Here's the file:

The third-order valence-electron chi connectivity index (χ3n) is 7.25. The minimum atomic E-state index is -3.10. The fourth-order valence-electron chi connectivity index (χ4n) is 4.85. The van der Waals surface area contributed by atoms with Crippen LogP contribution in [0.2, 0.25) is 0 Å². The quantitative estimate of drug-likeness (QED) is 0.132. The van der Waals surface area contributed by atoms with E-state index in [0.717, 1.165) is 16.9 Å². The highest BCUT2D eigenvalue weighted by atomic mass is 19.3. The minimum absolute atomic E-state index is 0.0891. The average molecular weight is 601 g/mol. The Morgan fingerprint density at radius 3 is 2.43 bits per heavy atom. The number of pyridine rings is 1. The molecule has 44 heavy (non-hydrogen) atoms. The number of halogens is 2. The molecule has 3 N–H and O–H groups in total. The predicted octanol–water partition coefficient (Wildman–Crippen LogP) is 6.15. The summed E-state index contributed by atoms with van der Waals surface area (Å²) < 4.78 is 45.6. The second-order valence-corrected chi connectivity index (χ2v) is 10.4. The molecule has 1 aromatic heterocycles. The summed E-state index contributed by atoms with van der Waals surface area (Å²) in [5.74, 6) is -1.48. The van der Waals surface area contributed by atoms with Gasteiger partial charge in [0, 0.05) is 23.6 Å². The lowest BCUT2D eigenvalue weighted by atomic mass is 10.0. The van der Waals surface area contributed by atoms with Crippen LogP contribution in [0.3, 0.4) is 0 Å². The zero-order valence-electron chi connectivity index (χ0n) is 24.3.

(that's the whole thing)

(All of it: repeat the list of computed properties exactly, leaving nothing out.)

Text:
The third-order valence-electron chi connectivity index (χ3n) is 7.25. The minimum atomic E-state index is -3.10. The fourth-order valence-electron chi connectivity index (χ4n) is 4.85. The van der Waals surface area contributed by atoms with Crippen LogP contribution in [0.2, 0.25) is 0 Å². The quantitative estimate of drug-likeness (QED) is 0.132. The van der Waals surface area contributed by atoms with E-state index in [0.717, 1.165) is 16.9 Å². The highest BCUT2D eigenvalue weighted by atomic mass is 19.3. The minimum absolute atomic E-state index is 0.0891. The average molecular weight is 601 g/mol. The Morgan fingerprint density at radius 3 is 2.43 bits per heavy atom. The number of pyridine rings is 1. The molecule has 44 heavy (non-hydrogen) atoms. The number of halogens is 2. The molecule has 3 N–H and O–H groups in total. The predicted octanol–water partition coefficient (Wildman–Crippen LogP) is 6.15. The summed E-state index contributed by atoms with van der Waals surface area (Å²) < 4.78 is 45.6. The second-order valence-corrected chi connectivity index (χ2v) is 10.4. The molecule has 1 aromatic heterocycles. The summed E-state index contributed by atoms with van der Waals surface area (Å²) in [5.74, 6) is -1.48. The van der Waals surface area contributed by atoms with Gasteiger partial charge in [0, 0.05) is 23.6 Å². The lowest BCUT2D eigenvalue weighted by atomic mass is 10.0. The van der Waals surface area contributed by atoms with Crippen LogP contribution in [0.3, 0.4) is 0 Å². The zero-order valence-electron chi connectivity index (χ0n) is 24.3.